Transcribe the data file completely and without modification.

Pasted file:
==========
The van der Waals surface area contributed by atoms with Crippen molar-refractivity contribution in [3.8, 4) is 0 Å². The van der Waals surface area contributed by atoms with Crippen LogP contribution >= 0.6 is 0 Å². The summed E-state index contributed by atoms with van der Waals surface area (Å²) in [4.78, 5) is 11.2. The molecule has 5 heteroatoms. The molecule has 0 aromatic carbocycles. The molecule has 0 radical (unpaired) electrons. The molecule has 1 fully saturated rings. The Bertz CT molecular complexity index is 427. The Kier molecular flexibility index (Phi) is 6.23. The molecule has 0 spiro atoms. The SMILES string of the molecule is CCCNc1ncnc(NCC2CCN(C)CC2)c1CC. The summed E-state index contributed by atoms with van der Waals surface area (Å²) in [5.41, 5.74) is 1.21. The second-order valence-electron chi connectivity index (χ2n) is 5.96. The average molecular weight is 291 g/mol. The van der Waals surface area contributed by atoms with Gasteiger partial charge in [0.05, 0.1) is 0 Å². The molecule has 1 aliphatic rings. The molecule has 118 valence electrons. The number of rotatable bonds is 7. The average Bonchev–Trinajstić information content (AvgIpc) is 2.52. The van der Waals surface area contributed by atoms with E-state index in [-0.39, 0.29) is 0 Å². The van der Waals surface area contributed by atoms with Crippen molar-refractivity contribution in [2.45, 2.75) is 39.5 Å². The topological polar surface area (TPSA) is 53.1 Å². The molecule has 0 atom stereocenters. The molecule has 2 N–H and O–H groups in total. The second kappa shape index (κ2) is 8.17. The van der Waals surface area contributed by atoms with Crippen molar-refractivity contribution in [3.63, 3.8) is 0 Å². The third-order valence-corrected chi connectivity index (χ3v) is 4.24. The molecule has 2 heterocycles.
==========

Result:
The van der Waals surface area contributed by atoms with Crippen molar-refractivity contribution in [3.8, 4) is 0 Å². The van der Waals surface area contributed by atoms with Crippen LogP contribution >= 0.6 is 0 Å². The summed E-state index contributed by atoms with van der Waals surface area (Å²) in [4.78, 5) is 11.2. The molecule has 5 heteroatoms. The molecule has 0 aromatic carbocycles. The molecule has 0 radical (unpaired) electrons. The molecule has 1 fully saturated rings. The Bertz CT molecular complexity index is 427. The Kier molecular flexibility index (Phi) is 6.23. The molecule has 0 spiro atoms. The SMILES string of the molecule is CCCNc1ncnc(NCC2CCN(C)CC2)c1CC. The summed E-state index contributed by atoms with van der Waals surface area (Å²) in [5.41, 5.74) is 1.21. The second-order valence-electron chi connectivity index (χ2n) is 5.96. The average molecular weight is 291 g/mol. The van der Waals surface area contributed by atoms with Gasteiger partial charge in [0.05, 0.1) is 0 Å². The molecule has 1 aliphatic rings. The molecule has 118 valence electrons. The number of rotatable bonds is 7. The average Bonchev–Trinajstić information content (AvgIpc) is 2.52. The van der Waals surface area contributed by atoms with E-state index in [-0.39, 0.29) is 0 Å². The van der Waals surface area contributed by atoms with Crippen molar-refractivity contribution in [2.45, 2.75) is 39.5 Å². The topological polar surface area (TPSA) is 53.1 Å². The molecule has 0 atom stereocenters. The molecule has 2 N–H and O–H groups in total. The second kappa shape index (κ2) is 8.17. The van der Waals surface area contributed by atoms with Crippen molar-refractivity contribution in [3.63, 3.8) is 0 Å². The third-order valence-corrected chi connectivity index (χ3v) is 4.24. The molecule has 2 heterocycles.